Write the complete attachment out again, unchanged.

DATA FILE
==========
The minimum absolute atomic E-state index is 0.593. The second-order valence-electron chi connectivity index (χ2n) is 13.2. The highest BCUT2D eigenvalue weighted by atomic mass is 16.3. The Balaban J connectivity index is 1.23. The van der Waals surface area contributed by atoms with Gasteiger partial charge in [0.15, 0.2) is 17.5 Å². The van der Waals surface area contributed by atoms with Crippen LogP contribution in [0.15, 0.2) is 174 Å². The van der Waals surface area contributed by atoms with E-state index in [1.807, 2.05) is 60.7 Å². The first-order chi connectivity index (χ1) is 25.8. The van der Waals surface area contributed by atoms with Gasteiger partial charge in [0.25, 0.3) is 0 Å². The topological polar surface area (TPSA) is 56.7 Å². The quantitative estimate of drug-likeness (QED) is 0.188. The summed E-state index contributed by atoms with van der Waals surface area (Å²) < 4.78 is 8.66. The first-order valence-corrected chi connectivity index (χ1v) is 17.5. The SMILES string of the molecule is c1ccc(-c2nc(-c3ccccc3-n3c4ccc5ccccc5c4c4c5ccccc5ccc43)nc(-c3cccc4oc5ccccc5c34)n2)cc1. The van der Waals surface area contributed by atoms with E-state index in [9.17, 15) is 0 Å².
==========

The minimum absolute atomic E-state index is 0.593. The second-order valence-electron chi connectivity index (χ2n) is 13.2. The highest BCUT2D eigenvalue weighted by atomic mass is 16.3. The Balaban J connectivity index is 1.23. The van der Waals surface area contributed by atoms with Gasteiger partial charge in [0.15, 0.2) is 17.5 Å². The van der Waals surface area contributed by atoms with Crippen LogP contribution in [0.15, 0.2) is 174 Å². The van der Waals surface area contributed by atoms with E-state index in [1.807, 2.05) is 60.7 Å². The first-order chi connectivity index (χ1) is 25.8. The van der Waals surface area contributed by atoms with Gasteiger partial charge in [0.25, 0.3) is 0 Å². The topological polar surface area (TPSA) is 56.7 Å². The quantitative estimate of drug-likeness (QED) is 0.188. The summed E-state index contributed by atoms with van der Waals surface area (Å²) < 4.78 is 8.66. The first-order valence-corrected chi connectivity index (χ1v) is 17.5. The SMILES string of the molecule is c1ccc(-c2nc(-c3ccccc3-n3c4ccc5ccccc5c4c4c5ccccc5ccc43)nc(-c3cccc4oc5ccccc5c34)n2)cc1. The van der Waals surface area contributed by atoms with E-state index in [9.17, 15) is 0 Å².